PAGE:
Last week, former Mayor Rudy Giuliani stumbled through yet another interview on CNN, acknowledging his role in conduct at the center of the House’s impeachment inquiry against President Trump — the effort by the president to lean on the newly elected Ukrainian leader to investigate a company on which Joe Biden’s son Hunter served — and, by extension, Joe Biden himself.
It was characteristic Giuliani: an admission of misconduct both breathtaking in its corruption and impressive for its chutzpah. For those who just tuned in to the Giuliani show, it raises the question: Where did the president get this guy?
The answer is the Southern District of New York.
Before Giuliani’s current turn as the president’s apologist, and before his previous stint as America’s mayor in the aftermath of the 9/11 attacks, he planted the seeds to his rise to power during his not-so-humble beginnings as a New York City federal prosecutor.
Few positions in government come with as much authority and as little outside oversight, and few that provide such a clear path to wealth and influence.
Giuliani is hardly the only alum from New York’s federal districts to have a profound impact on our national politics. Long before former FBI Director Jim Comey cast himself as a pivotal character in the Trump presidency, he also held the Southern District’s top job. Comey’s one-time foil, Loretta Lynch, became the nation’s first African-American female attorney general on the strength of her comparatively understated career in Brooklyn’s Eastern District. The list goes on: Preet Bharara, Mary Jo White, even outspoken Supreme Court Justice Felix Frankfurter.
The city’s U.S. attorney’s offices operate with authority unparalleled among the nation’s 92 other federal districts. Here, ambitious junior “line prosecutors” work sprawling jurisdictions ripe with big money, corrupt politicians, aspiring terrorists and organized crime figures. And they operate within a tradition of independence. Prosecutors push cases that may put them at odds with their colleagues around the country or superiors at Main Justice. This fertile proving ground makes for powerful careers for attorneys long after their brief tenure in government.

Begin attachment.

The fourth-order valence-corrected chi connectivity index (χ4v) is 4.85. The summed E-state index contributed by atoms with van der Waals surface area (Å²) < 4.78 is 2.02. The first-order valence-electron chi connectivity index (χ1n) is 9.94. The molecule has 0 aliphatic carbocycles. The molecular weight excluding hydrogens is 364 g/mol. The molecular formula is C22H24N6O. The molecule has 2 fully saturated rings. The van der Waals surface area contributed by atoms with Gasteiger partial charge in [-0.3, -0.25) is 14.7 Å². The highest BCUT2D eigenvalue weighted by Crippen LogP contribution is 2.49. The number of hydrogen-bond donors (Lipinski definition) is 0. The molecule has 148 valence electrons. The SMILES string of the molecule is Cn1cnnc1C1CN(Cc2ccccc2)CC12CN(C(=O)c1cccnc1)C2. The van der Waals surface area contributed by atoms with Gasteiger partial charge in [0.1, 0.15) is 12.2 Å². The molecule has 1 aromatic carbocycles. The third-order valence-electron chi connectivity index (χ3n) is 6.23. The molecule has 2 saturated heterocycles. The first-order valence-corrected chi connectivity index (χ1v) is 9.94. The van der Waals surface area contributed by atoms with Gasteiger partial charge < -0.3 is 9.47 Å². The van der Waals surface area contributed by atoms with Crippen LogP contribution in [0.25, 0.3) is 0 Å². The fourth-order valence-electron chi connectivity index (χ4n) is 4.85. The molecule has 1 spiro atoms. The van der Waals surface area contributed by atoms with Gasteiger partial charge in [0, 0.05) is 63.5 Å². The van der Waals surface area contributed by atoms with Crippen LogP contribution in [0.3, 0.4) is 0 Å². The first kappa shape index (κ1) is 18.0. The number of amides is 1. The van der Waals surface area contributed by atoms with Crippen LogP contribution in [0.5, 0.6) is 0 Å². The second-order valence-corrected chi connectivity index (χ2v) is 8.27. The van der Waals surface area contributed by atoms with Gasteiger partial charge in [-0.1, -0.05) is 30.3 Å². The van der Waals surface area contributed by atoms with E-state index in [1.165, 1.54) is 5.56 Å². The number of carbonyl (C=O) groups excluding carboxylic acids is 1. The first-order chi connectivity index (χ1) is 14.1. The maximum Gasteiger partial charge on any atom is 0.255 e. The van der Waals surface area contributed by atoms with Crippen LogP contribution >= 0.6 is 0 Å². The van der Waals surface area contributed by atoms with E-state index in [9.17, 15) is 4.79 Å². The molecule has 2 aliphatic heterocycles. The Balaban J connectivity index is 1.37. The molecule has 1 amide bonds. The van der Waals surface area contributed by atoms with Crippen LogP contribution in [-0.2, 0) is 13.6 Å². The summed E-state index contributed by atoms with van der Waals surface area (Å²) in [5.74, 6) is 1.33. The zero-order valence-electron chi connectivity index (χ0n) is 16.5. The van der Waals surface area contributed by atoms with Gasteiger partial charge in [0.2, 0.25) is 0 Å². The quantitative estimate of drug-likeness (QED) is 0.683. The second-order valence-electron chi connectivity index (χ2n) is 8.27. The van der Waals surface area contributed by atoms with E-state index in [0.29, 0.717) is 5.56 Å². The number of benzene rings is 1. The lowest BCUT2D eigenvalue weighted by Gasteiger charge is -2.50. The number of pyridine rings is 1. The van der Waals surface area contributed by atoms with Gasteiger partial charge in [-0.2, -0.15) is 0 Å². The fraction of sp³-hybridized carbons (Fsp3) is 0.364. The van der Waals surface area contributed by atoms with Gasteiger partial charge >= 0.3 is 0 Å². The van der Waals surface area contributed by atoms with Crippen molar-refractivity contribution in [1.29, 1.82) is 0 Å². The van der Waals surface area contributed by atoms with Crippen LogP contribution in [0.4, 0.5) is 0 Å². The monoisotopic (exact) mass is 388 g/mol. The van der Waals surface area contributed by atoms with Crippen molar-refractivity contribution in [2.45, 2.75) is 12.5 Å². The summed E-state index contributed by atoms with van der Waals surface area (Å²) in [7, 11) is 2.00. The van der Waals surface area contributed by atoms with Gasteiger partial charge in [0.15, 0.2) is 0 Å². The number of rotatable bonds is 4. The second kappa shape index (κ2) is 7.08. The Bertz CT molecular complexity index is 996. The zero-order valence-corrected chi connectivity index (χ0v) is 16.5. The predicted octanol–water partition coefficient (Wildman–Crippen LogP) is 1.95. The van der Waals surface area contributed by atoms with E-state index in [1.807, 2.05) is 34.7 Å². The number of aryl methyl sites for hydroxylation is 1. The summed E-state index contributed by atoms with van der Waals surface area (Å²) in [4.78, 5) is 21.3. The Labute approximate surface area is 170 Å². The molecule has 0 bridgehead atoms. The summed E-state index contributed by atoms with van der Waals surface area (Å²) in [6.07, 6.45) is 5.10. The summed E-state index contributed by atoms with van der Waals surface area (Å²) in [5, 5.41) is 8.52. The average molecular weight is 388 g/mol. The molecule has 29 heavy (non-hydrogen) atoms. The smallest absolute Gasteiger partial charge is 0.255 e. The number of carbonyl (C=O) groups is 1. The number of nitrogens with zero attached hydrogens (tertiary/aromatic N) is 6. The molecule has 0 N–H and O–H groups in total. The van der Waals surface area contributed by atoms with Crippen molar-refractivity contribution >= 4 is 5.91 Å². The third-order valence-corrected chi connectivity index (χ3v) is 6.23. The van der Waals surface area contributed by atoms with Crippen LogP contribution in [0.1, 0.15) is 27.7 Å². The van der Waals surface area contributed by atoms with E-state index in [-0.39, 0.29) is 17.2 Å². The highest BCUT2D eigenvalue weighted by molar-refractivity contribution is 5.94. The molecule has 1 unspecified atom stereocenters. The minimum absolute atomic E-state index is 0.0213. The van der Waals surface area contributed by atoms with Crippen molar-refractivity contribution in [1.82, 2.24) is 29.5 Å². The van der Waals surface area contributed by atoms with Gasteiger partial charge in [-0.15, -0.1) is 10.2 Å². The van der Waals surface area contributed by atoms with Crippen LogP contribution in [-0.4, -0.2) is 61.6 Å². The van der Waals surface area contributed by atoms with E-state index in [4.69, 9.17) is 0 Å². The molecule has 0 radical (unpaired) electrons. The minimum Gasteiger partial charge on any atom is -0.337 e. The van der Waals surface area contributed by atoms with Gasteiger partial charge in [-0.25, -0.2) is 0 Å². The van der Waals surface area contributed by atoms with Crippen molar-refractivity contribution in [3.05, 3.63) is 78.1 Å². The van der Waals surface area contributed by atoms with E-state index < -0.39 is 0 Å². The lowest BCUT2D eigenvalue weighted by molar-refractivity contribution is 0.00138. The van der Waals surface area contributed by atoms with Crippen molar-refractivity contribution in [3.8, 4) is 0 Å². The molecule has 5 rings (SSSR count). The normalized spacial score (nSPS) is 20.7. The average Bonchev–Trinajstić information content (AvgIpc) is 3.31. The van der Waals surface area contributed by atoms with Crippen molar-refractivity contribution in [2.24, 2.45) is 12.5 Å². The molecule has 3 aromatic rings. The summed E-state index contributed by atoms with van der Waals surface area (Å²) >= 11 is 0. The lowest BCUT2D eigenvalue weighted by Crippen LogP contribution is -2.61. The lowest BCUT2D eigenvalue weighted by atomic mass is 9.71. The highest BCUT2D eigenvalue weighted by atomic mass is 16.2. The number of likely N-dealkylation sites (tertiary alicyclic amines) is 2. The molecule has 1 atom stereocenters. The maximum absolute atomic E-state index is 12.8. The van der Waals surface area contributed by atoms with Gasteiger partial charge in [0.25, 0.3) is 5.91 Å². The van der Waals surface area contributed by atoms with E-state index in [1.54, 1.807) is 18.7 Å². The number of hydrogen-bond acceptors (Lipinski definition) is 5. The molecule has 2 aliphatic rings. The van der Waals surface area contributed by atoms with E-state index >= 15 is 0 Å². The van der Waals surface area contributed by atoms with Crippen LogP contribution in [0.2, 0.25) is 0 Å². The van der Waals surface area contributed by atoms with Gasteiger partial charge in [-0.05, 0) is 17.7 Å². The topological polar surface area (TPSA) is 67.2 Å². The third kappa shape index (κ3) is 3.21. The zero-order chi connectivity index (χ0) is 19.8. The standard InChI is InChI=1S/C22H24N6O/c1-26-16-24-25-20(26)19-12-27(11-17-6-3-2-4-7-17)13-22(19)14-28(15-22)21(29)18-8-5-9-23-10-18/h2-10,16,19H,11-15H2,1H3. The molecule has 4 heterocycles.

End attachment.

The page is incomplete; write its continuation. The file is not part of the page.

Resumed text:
The courtrooms in either the Southern or Eastern District aren’t forbidding and impersonal machines of justice. They’re familiar and collegial because the attorneys and judges in criminal cases often share the career-defining experience of having served in the U.S. attorney’s office.
When Michael Cohen faced sentencing in the Southern District for, among other things, violating campaign finance laws at the direction of the president, nearly every attorney in the courtroom, from the prosecutors representing the Southern District to the defense attorneys representing Cohen had come up, like Giuliani, through the U.S. attorney’s office a few hundred yards away.
The effect of this: in New York City’s federal courts, we don’t have a criminal justice system. Instead, it is a criminal justice society — a small, exclusive caste of former federal prosecutors whose power and influence extend far beyond our courthouses.
This influence takes a much uglier face in public view — when we see former federal prosecutors taking on wealthy clients accused of generation-defining crimes. Former U.S. Attorney for the Southern District of New York Mary Jo White recently appeared as counsel and spokesperson members of the Sackler family. (She is only the latest former U.S. attorney for the Southern District hired by those considered responsible for the nation’s opioid crisis. Giuliani helped secure a deal for Purdue Pharma that kept their executives out of jail and, more important, kept them in the drug business.)
To criticize this revolving door is to profess ignorance of how things work. The notion that a trial-tested former federal prosecutor would not convert their experience and relationships cultivated in government service to material gain is the sort of naivete hammered out of people when their first law school student loan comes due.
Should we require our former federal prosecutors to take a monastic vow? That would be unrealistic. But we should probably start looking at their influence with a little more cynicism. They’re lawyers and operators, not white knights.
Dwyer is the author of “The Districts: Stories of American Justice from the Federal Courts.” He teaches at the Arthur L. Carter Institute of Journalism at New York University.